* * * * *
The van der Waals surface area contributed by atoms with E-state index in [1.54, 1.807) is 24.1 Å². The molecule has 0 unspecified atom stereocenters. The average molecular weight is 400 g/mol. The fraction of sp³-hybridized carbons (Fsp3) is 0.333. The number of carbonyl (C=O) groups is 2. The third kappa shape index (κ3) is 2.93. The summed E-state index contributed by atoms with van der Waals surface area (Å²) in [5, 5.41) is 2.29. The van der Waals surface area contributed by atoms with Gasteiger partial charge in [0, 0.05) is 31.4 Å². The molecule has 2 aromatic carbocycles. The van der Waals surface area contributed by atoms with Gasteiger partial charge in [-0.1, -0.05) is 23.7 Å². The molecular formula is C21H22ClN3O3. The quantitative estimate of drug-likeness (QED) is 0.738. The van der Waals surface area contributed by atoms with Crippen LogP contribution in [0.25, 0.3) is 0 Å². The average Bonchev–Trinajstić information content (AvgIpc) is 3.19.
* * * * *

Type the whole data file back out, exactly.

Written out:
The van der Waals surface area contributed by atoms with E-state index in [1.54, 1.807) is 24.1 Å². The molecule has 0 unspecified atom stereocenters. The average molecular weight is 400 g/mol. The fraction of sp³-hybridized carbons (Fsp3) is 0.333. The number of carbonyl (C=O) groups is 2. The third kappa shape index (κ3) is 2.93. The summed E-state index contributed by atoms with van der Waals surface area (Å²) in [5, 5.41) is 2.29. The van der Waals surface area contributed by atoms with Gasteiger partial charge in [0, 0.05) is 31.4 Å². The molecule has 2 aromatic carbocycles. The van der Waals surface area contributed by atoms with Gasteiger partial charge in [-0.1, -0.05) is 23.7 Å². The molecular formula is C21H22ClN3O3. The quantitative estimate of drug-likeness (QED) is 0.738. The van der Waals surface area contributed by atoms with Crippen LogP contribution in [0.25, 0.3) is 0 Å². The average Bonchev–Trinajstić information content (AvgIpc) is 3.19.